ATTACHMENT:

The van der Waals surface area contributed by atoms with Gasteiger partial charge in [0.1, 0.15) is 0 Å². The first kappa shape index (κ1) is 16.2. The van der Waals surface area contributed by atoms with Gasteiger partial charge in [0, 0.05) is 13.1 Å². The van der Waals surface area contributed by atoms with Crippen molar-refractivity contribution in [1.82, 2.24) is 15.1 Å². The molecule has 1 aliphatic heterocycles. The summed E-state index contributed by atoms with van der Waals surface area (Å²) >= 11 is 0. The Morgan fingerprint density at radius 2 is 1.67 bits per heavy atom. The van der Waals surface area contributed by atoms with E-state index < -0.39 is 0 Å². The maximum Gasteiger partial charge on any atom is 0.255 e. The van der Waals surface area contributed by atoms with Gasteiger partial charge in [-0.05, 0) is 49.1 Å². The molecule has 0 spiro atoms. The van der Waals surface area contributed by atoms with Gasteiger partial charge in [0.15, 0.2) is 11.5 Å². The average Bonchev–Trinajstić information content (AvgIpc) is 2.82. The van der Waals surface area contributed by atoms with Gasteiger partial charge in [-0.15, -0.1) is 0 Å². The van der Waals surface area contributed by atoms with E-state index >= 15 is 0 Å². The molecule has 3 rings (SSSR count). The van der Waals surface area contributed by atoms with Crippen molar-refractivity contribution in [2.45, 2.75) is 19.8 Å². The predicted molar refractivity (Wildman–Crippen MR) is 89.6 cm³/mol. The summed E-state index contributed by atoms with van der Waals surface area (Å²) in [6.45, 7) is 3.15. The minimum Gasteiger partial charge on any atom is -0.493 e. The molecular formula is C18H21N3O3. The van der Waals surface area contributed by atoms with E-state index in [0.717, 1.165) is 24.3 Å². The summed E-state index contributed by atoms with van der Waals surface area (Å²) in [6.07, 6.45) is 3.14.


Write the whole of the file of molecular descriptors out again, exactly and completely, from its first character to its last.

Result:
The van der Waals surface area contributed by atoms with Gasteiger partial charge in [0.1, 0.15) is 0 Å². The first kappa shape index (κ1) is 16.2. The van der Waals surface area contributed by atoms with Gasteiger partial charge in [0, 0.05) is 13.1 Å². The van der Waals surface area contributed by atoms with Crippen molar-refractivity contribution in [1.82, 2.24) is 15.1 Å². The molecule has 1 aliphatic heterocycles. The summed E-state index contributed by atoms with van der Waals surface area (Å²) >= 11 is 0. The Morgan fingerprint density at radius 2 is 1.67 bits per heavy atom. The van der Waals surface area contributed by atoms with E-state index < -0.39 is 0 Å². The maximum Gasteiger partial charge on any atom is 0.255 e. The van der Waals surface area contributed by atoms with Gasteiger partial charge in [-0.05, 0) is 49.1 Å². The molecule has 0 spiro atoms. The van der Waals surface area contributed by atoms with Gasteiger partial charge in [0.15, 0.2) is 11.5 Å². The average Bonchev–Trinajstić information content (AvgIpc) is 2.82. The van der Waals surface area contributed by atoms with Gasteiger partial charge in [-0.15, -0.1) is 0 Å². The van der Waals surface area contributed by atoms with E-state index >= 15 is 0 Å². The molecule has 3 rings (SSSR count). The van der Waals surface area contributed by atoms with Crippen molar-refractivity contribution in [2.45, 2.75) is 19.8 Å². The predicted molar refractivity (Wildman–Crippen MR) is 89.6 cm³/mol. The summed E-state index contributed by atoms with van der Waals surface area (Å²) in [6.45, 7) is 3.15. The minimum Gasteiger partial charge on any atom is -0.493 e. The molecular formula is C18H21N3O3. The van der Waals surface area contributed by atoms with E-state index in [0.717, 1.165) is 24.3 Å². The summed E-state index contributed by atoms with van der Waals surface area (Å²) in [6.07, 6.45) is 3.14.